Thank you for your contribution to our crowdfunding campaign in June 2016. We wanted to let you know what we have accomplished with the support of your funds. As you know, the world has lost 85% of its Tasmanian devils due to a horrid contagious cancer. Things looked bleak. An insurance population was set up to breed devils away from the disease. As the insurance population grew we worried about whether all of the genetic diversity in the species was captured. Genetic diversity in is notoriously low in devils – and maintenance of existing diversity is crucial for long term sustainability of the species. Had we captured all that was out there?
Two years ago we got a tantalising hint that previously unknown devil populations may exist in the remote South West of Tasmania. A colleague collected some scats (faecal samples) that looked remarkably devilish while bushwalking. We did some genetic analysis and showed that the scats did indeed come from devils. We didn’t know that devils were found in the remote South West (SW) and had never studied them. Could they hold new genetic diversity? Could they be disease free? We joined forces with the Tasmanian World Heritage Area Team in the summer of 2016/2017, who along with a team of volunteers from Wildcare SPRATS and Tasmanian Parks and Wildlife, collected 113 scats from across the SW area (see map attached). Our wonderful team in the lab here at the University of Sydney spent all of 2017 extracting and genotyping scats. Of the 113 scats, 87 were from Tasmanian devils. We have found a new genetic variation!! (We are still calculating how much.) Your donation, and the generous support of Toledo Zoo, enabled field teams from the Save the Tasmanian Devil Program and the University of Sydney to travel to Nye Bay and Wreck Bay (marked as yellow stars on the map) in SW Tasmania in December 2017. We flew in by helicopter thanks to the assistance of Helicopter Resources, along with our gear and traps, and spent seven days in the wilderness.
The location was spectacular and very wild. Each team consisted of five people who hiked the 23 PVC pipe traps along a 10 km trap line through thick scrub and steep sand dunes. There was an abundance of wildlife, from birds to wallabies and wombats, and most importantly Tasmanian devils. Sadly, there was also lots of signs of feral cats. We managed to encourage 13 devils into traps, which is fantastic as they were very shy and wary of our traps. There is camera footage of devils sniffing around and digging under traps rather than going in them. We were able to collect tissue samples from the animals we trapped along with another 39 scats. Some of the devils we trapped were 4 and 5 years old, whilst other were breeding, and most importantly there was no signs of the contagious cancer (DFTD). The presence of older animals is encouraging as we know this is the first cohort of individuals to die when DFTD first arrives at a site. So for now, we can say there are two disease free areas in Tasmania, the NW and the SW.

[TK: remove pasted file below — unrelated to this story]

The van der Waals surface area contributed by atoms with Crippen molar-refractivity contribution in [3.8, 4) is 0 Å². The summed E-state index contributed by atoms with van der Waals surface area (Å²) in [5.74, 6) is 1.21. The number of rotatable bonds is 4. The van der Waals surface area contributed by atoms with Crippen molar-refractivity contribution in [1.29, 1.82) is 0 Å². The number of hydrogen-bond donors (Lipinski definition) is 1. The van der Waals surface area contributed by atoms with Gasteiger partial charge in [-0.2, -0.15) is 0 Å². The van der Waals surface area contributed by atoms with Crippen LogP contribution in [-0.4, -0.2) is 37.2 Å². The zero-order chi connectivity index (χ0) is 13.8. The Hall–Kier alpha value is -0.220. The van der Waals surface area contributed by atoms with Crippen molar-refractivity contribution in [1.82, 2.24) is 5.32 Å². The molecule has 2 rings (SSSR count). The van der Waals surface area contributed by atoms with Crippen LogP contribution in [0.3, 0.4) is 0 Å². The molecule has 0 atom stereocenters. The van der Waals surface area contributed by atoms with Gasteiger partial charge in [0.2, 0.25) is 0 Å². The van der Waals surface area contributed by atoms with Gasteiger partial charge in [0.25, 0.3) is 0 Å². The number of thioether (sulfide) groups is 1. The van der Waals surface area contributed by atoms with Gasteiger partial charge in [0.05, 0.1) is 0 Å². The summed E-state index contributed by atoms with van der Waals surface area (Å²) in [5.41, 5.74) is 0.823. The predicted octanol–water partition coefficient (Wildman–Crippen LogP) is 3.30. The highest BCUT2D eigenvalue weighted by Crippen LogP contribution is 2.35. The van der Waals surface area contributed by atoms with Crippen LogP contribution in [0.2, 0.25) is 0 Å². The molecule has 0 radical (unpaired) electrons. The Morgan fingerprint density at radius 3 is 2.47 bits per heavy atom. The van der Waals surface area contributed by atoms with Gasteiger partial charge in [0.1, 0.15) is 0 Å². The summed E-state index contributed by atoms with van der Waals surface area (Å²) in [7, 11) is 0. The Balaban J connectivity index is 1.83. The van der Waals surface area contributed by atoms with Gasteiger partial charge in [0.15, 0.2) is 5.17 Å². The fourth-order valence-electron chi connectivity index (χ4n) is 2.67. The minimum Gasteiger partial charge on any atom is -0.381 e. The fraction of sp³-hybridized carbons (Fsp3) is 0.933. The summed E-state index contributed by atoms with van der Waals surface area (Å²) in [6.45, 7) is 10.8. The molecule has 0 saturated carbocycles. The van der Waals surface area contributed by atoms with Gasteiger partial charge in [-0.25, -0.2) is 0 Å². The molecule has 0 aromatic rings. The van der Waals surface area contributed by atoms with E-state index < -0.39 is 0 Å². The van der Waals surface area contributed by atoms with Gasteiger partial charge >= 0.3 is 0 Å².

All the samples are now here at the University of Sydney with the Australasian Wildlife Genomics Group. We shall be spending the first half of 2018 extracting and genotyping samples to determine how genetically different the devils in SW Tasmania. This information, along with all our other research findings from the University of Sydney, will be provided to the Save the Tasmanian Devil Program in real time so they are able to make evidence-based management decisions. We would like to take this opportunity to thank each and every one of you for your contributions, large and small. Without your support this amazing trip would never have occurred. The funds raised through the crowdfunding campaign were used to pay for the helicopters, food for the teams, traps, gloves, vials and most importantly the genotyping of scats in 2017 and the samples in 2018. We have also been supported by Columbus Zoo through their conservation grants, Wildness Equipment who provided tents and tarps for the field trip, and Kathmandu who provided discounted vouchers for the team to purchase new field gear.
Dr Carolyn Hogg & Professor Kathy Belov
Australasian Wildlife Genomics Group